Minds On

More versus better

Explore the following video, "Weekend Warrior," an episode of Opie’s Home in which Opie tries to do as many different activities as possible in one day.

After exploring the video, think about the following questions:

  • What was the message of the video?
  • What did you learn from the video about quantity and quality?
  • What is the difference between quantity and quality?

Throughout this learning activity, you can record your thoughts digitally, orally, or in print.

Feedback

A store owner wants to create a customer feedback survey to learn about the shopping experience of their customers.

Using the tool of your choice, create three questions that the store owner might ask their customers to learn about their shopping experience.

When you are finished, review your questions and think about the following:

  • Do my questions need an answer that uses words or an answer that uses numbers?
  • How are questions that need an answer with words different than questions that need an answer with numbers?
A storeowner holding a clipboard is asking a customer about their shopping experience.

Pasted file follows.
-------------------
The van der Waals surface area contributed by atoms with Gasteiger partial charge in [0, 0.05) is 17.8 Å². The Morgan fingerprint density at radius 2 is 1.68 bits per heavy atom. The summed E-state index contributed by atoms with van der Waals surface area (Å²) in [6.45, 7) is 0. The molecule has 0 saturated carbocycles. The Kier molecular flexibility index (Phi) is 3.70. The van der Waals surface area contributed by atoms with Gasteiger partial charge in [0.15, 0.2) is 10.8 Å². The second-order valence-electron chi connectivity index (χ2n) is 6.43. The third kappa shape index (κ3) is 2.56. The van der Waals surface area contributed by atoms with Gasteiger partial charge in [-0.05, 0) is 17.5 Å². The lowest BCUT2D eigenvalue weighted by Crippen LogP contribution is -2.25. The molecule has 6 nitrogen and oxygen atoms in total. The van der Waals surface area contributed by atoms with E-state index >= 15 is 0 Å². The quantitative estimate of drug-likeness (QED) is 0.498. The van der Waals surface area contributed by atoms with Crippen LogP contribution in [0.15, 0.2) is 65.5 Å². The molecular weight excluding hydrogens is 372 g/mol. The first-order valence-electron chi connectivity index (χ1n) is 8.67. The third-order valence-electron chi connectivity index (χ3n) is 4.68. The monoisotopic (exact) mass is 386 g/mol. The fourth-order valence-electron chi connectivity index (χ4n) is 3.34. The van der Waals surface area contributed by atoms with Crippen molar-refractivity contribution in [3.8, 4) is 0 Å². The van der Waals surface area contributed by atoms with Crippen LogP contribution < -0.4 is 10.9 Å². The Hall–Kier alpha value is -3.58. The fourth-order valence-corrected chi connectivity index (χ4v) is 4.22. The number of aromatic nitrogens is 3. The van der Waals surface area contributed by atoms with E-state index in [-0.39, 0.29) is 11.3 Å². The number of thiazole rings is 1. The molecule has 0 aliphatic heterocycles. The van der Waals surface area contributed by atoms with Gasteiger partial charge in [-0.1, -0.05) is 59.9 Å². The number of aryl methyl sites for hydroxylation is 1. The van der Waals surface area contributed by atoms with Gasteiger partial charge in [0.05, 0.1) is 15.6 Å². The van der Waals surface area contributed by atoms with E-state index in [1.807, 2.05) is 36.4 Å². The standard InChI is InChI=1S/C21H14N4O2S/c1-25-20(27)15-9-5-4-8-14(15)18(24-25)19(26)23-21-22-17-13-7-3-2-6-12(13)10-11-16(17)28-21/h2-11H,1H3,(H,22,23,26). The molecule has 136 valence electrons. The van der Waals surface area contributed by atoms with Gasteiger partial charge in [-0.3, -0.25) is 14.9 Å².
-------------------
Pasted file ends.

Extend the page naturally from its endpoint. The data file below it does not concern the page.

Action

Types of data

When we conduct research we gather many kinds of information. These are the two types of data:

Qualitative data is descriptive data that can be organized by categories. For example: type of pet, favourite book, or eye colour.

Quantitative data is numbered data that can be determined by counting or measuring. For example: number of sides, speed, or amount of rainfall.

Student Success

Think-Pair-Share

Consider the following question and record your response in a method of your choice. If possible, discuss your response with a partner.

  • How do these definitions of qualitative and quantitative relate to the Opie’s Home video we explored in our Minds On activity?

Review the three customer feedback questions you created in our Minds On activity. Compare your questions to the sample questions listed below. Think about whether the questions are used to collect qualitative data or quantitative data.

Sample Questions – Customer Feedback Survey

A) How many times per week do you visit our store?

B) What product is your favourite?

C) On a scale from one to ten, how satisfied are you with our products?

D) What products would you like us to stock that are not currently available?

Out of the questions you created and the sample questions above, which three would you choose for a customer feedback survey? Think about the following as you make your choices:

  • When would someone want to collect qualitative data?
  • When would someone want to collect quantitative data?

Note to teachers: See your teacher guide for collaboration tools, ideas and suggestions.

Could one be more accurate?

Explore the data in the two following tables.

Table one: favourite ice cream flavour

Twenty people were surveyed and asked, “What is your favourite ice cream flavour?” The data is displayed in the table below.

Favourite Ice Cream Flavour Survey

Flavour